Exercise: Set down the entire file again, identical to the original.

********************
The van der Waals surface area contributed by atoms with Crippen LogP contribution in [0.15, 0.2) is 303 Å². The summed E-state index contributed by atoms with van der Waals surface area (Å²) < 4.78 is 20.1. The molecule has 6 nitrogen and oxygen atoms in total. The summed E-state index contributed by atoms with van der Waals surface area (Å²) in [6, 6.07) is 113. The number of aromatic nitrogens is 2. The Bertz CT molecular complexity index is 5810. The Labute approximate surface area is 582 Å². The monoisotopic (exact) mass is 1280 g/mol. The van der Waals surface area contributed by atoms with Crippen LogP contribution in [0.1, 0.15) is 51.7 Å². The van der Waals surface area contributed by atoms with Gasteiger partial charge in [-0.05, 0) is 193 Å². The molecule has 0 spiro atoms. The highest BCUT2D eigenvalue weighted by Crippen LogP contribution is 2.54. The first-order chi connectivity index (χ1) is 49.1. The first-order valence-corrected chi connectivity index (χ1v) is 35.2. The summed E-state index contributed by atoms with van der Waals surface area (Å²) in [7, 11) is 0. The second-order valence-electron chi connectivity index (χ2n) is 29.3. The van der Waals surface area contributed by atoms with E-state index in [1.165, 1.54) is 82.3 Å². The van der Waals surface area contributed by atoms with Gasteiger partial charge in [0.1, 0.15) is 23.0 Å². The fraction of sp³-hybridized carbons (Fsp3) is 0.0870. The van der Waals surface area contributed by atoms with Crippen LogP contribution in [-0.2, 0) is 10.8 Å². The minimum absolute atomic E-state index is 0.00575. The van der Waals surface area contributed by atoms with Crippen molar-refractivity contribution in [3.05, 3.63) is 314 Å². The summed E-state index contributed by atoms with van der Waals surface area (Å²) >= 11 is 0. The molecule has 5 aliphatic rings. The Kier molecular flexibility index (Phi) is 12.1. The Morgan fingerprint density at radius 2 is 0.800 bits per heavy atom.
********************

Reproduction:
The van der Waals surface area contributed by atoms with Crippen LogP contribution in [0.15, 0.2) is 303 Å². The summed E-state index contributed by atoms with van der Waals surface area (Å²) < 4.78 is 20.1. The molecule has 6 nitrogen and oxygen atoms in total. The summed E-state index contributed by atoms with van der Waals surface area (Å²) in [6, 6.07) is 113. The number of aromatic nitrogens is 2. The Bertz CT molecular complexity index is 5810. The Labute approximate surface area is 582 Å². The monoisotopic (exact) mass is 1280 g/mol. The van der Waals surface area contributed by atoms with Crippen LogP contribution in [0.1, 0.15) is 51.7 Å². The van der Waals surface area contributed by atoms with Gasteiger partial charge in [-0.05, 0) is 193 Å². The molecule has 0 spiro atoms. The highest BCUT2D eigenvalue weighted by Crippen LogP contribution is 2.54. The first-order chi connectivity index (χ1) is 49.1. The first-order valence-corrected chi connectivity index (χ1v) is 35.2. The summed E-state index contributed by atoms with van der Waals surface area (Å²) in [7, 11) is 0. The second-order valence-electron chi connectivity index (χ2n) is 29.3. The van der Waals surface area contributed by atoms with E-state index in [1.165, 1.54) is 82.3 Å². The van der Waals surface area contributed by atoms with Gasteiger partial charge in [0.1, 0.15) is 23.0 Å². The fraction of sp³-hybridized carbons (Fsp3) is 0.0870. The van der Waals surface area contributed by atoms with Crippen LogP contribution in [-0.2, 0) is 10.8 Å². The minimum absolute atomic E-state index is 0.00575. The van der Waals surface area contributed by atoms with Crippen molar-refractivity contribution in [3.05, 3.63) is 314 Å². The summed E-state index contributed by atoms with van der Waals surface area (Å²) >= 11 is 0. The molecule has 5 aliphatic rings. The Kier molecular flexibility index (Phi) is 12.1. The Morgan fingerprint density at radius 2 is 0.800 bits per heavy atom.